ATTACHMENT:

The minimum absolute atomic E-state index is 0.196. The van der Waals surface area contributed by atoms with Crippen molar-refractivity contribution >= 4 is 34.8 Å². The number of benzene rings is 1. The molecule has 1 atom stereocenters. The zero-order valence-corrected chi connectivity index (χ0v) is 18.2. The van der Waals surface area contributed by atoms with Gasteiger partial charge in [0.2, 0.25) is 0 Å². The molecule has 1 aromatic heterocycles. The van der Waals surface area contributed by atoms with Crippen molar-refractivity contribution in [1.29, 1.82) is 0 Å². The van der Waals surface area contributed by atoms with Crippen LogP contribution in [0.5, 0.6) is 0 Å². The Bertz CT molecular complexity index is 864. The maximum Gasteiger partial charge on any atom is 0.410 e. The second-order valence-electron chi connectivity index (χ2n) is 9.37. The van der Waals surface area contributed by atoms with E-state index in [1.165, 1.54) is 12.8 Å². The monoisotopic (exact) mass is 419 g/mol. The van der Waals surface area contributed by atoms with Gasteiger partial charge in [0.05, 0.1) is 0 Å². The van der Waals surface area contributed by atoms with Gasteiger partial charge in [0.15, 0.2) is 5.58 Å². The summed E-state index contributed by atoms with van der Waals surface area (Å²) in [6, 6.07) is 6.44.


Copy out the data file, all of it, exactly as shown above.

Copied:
The minimum absolute atomic E-state index is 0.196. The van der Waals surface area contributed by atoms with Crippen molar-refractivity contribution >= 4 is 34.8 Å². The number of benzene rings is 1. The molecule has 1 atom stereocenters. The zero-order valence-corrected chi connectivity index (χ0v) is 18.2. The van der Waals surface area contributed by atoms with Gasteiger partial charge in [0.2, 0.25) is 0 Å². The molecule has 1 aromatic heterocycles. The van der Waals surface area contributed by atoms with Crippen molar-refractivity contribution in [1.29, 1.82) is 0 Å². The van der Waals surface area contributed by atoms with Crippen LogP contribution in [0.5, 0.6) is 0 Å². The Bertz CT molecular complexity index is 864. The maximum Gasteiger partial charge on any atom is 0.410 e. The second-order valence-electron chi connectivity index (χ2n) is 9.37. The van der Waals surface area contributed by atoms with E-state index in [1.165, 1.54) is 12.8 Å². The monoisotopic (exact) mass is 419 g/mol. The van der Waals surface area contributed by atoms with Gasteiger partial charge in [0.05, 0.1) is 0 Å². The van der Waals surface area contributed by atoms with Gasteiger partial charge in [0.15, 0.2) is 5.58 Å². The summed E-state index contributed by atoms with van der Waals surface area (Å²) in [6, 6.07) is 6.44.